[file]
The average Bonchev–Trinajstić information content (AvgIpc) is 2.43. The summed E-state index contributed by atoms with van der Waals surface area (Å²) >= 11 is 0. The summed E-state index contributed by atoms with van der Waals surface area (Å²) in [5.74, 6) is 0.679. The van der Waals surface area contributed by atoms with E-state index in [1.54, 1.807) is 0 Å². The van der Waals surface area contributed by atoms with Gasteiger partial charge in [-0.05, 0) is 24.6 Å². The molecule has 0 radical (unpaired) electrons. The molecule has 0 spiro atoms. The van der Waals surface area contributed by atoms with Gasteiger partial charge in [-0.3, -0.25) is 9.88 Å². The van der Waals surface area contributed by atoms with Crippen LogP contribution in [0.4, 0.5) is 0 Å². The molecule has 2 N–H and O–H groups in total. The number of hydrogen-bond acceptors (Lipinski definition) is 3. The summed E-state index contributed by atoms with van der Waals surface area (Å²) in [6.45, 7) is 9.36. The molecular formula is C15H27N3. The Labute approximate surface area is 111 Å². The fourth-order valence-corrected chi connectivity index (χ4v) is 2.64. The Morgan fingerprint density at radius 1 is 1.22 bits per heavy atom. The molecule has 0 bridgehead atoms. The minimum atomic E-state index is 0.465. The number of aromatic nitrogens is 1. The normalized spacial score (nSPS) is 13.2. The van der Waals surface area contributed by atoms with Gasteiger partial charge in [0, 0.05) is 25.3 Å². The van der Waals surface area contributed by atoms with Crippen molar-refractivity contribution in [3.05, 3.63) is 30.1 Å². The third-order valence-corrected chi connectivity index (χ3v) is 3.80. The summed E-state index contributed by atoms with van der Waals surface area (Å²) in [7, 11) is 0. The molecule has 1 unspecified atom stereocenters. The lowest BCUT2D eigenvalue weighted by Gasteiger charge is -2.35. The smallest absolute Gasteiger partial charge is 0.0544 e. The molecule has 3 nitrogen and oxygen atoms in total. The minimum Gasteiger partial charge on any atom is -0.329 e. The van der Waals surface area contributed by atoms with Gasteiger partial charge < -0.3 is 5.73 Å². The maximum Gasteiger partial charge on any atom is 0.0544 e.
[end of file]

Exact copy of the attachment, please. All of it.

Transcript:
The average Bonchev–Trinajstić information content (AvgIpc) is 2.43. The summed E-state index contributed by atoms with van der Waals surface area (Å²) >= 11 is 0. The summed E-state index contributed by atoms with van der Waals surface area (Å²) in [5.74, 6) is 0.679. The van der Waals surface area contributed by atoms with E-state index in [1.54, 1.807) is 0 Å². The van der Waals surface area contributed by atoms with Gasteiger partial charge in [-0.05, 0) is 24.6 Å². The molecule has 0 radical (unpaired) electrons. The molecule has 0 spiro atoms. The van der Waals surface area contributed by atoms with Gasteiger partial charge in [-0.3, -0.25) is 9.88 Å². The van der Waals surface area contributed by atoms with Crippen LogP contribution in [0.4, 0.5) is 0 Å². The molecule has 2 N–H and O–H groups in total. The number of hydrogen-bond acceptors (Lipinski definition) is 3. The summed E-state index contributed by atoms with van der Waals surface area (Å²) in [6.45, 7) is 9.36. The molecular formula is C15H27N3. The Labute approximate surface area is 111 Å². The fourth-order valence-corrected chi connectivity index (χ4v) is 2.64. The Morgan fingerprint density at radius 1 is 1.22 bits per heavy atom. The molecule has 0 bridgehead atoms. The minimum atomic E-state index is 0.465. The number of aromatic nitrogens is 1. The normalized spacial score (nSPS) is 13.2. The van der Waals surface area contributed by atoms with Gasteiger partial charge in [0, 0.05) is 25.3 Å². The van der Waals surface area contributed by atoms with Crippen molar-refractivity contribution in [3.05, 3.63) is 30.1 Å². The third-order valence-corrected chi connectivity index (χ3v) is 3.80. The summed E-state index contributed by atoms with van der Waals surface area (Å²) in [7, 11) is 0. The molecule has 1 unspecified atom stereocenters. The lowest BCUT2D eigenvalue weighted by Gasteiger charge is -2.35. The smallest absolute Gasteiger partial charge is 0.0544 e. The molecule has 3 nitrogen and oxygen atoms in total. The minimum Gasteiger partial charge on any atom is -0.329 e. The van der Waals surface area contributed by atoms with Gasteiger partial charge < -0.3 is 5.73 Å². The maximum Gasteiger partial charge on any atom is 0.0544 e.